The Gift of a New Year

Discover the WHY behind our hunger for a New Year

To say that 2020 was a challenging year is akin to claiming triple bypass surgery is a standard procedure. If someone were to enter our planet for the first time, while we might be inclined to hold their hand, inviting them to sit down as one would to see a therapist after the death of a loved one, where would we begin?? (Besides which, we can’t exactly touch this fictionalized visitor to our planet who really needs a mask–pronto;-)

The pandemic, the protests, the killer bees, the Nashville bombing—words just fail to articulate the unprecedented and harrowing past 365 days.

And yet, COVID-19 didn’t officially hit the worldwide stage until mid-March, so the mask-wearing, toilet-paper-fearing shortage, social-distancing, government-lockdowns weren’t experienced for a full calendar year.

And yet again, it feels like more than a year. After all, the Gregorian calendar began with the sudden and tragic loss of the beloved basketball player, Kobe Bryant on January 26th of the very year we are on the heels of bidding adieu.  

Any great loss plays with our sense of time. So, it’s no wonder that this year, our concept, our understanding of time seems to render us in a perceptual fog of sorts. As of this writing, 341 thousand Americans have died as a result of COVID-19; worldwide, the death toll is over one million.

Humankind is emotionally starving for a return to normal. Deep down, we wonder if we will ever return to normal. If we grow still, we wonder if our pre-COVID world was all rainbows and unicorns anyway. We revel in the silver linings found throughout this roller coaster of a year; we ask ourselves: What is normal anyway??

There is no magic switch that will turn on as we ring in this New Year. Writing 2021 on our academic papers, our checks, our contracts—none of this will stop the rising death toll, increase the limited ICU beds across the county or bring back our departed loved ones.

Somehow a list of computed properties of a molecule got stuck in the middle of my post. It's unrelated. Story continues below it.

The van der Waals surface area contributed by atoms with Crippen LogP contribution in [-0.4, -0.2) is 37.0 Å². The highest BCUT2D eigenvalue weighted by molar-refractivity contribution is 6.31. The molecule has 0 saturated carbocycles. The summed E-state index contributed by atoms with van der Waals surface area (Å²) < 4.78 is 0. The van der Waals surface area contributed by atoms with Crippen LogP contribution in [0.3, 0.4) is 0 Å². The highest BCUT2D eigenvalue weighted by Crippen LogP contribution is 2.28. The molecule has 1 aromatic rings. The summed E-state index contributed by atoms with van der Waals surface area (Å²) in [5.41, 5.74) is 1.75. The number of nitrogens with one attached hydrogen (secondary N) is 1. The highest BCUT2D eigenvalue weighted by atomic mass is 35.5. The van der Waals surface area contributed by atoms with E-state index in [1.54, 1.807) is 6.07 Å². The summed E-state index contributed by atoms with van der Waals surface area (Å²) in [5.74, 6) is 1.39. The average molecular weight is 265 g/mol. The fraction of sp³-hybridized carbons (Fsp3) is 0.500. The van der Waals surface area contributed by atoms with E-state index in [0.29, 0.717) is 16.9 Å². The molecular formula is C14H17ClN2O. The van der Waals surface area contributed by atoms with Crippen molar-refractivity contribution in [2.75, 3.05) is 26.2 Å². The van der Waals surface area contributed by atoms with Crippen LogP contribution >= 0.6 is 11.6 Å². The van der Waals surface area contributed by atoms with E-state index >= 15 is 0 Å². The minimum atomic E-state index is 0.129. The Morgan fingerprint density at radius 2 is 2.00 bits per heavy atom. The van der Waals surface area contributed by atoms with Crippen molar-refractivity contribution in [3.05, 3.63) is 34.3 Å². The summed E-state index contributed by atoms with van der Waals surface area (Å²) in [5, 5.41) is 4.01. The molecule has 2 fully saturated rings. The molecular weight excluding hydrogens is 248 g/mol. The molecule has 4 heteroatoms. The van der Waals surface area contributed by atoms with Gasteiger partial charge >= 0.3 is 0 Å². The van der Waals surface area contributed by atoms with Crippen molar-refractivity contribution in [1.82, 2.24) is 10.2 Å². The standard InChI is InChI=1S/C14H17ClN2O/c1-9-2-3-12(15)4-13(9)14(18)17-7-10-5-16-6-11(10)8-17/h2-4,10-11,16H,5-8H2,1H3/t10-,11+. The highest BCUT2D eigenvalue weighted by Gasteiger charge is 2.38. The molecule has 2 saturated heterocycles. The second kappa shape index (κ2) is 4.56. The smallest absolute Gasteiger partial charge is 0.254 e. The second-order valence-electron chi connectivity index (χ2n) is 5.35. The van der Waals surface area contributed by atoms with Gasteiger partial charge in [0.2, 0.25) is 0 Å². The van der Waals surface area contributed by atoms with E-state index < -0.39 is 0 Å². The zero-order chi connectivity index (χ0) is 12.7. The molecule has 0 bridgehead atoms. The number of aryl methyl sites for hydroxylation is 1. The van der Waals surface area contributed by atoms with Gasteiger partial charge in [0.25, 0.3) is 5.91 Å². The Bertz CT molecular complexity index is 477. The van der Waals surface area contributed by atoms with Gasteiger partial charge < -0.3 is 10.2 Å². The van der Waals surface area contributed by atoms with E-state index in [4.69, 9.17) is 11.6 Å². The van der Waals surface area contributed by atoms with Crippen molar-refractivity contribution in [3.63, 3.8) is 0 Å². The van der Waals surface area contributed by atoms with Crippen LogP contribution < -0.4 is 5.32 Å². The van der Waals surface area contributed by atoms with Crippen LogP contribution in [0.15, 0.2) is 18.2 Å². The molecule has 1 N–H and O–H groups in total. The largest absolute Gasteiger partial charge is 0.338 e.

So why do we need, more than ever before, to celebrate and welcome in 2021?

New Year’s is a symbol of hope, of a fresh start, of wonderful possibility. It represents turning a corner, closing a door, so we can open up a new one.

A New Year is a gift, an opportunity to try again. It is Time’s present of a new blank page. It is the closest Time offers to an actual restart button.

I encourage you to revel in the gift of possibility this New Year brings. May the symbolism and fact of a new calendar renew your spirit—and by extension, humanity.

Food for Parents and Kids of All Ages

During this pandemic, while doing our part to stay home and flatten the curve, I stumbled upon this poem my son had written at nine years of age. The genius of this assignment is its simplicity, it’s ability to extract one’s perceptions and personality preferences through present tense verbs: I see, I cry, I dream.

While many of us are still homebound, I encourage you to nourish yourself and your family members with this poetry “workout” of sorts.  We have all seen the GIF pictures flooding social media now of people going into their respective fridges every ten minutes, irrationally hoping to find something new to eat. 

But more often than not, we are hungry for connection and understanding—particularly during this unchartered world of COVID-19. Why not try to feed yourself and your loved ones by fostering that connection and understanding via poetry?

Here’s what I’ve created:

I am apart but never alone.

I wonder if our new normal will ever feel normal.

I hear the news in the background like a garbage compactor that never shuts down.

I see hope in the angels on the frontlines fighting to save humanity every day.

I want the pandemic to unite, not divide us

I pretend I can go to my mailbox without fear

I feel for the planet

I worry about what comes next

I cry for humankind

I understand my parents more each decade

I dream about sitting in a restaurant with family and friends

But the most important thing I do is see each day as a new opportunity

                       My Son’s Poem in 3rd Grade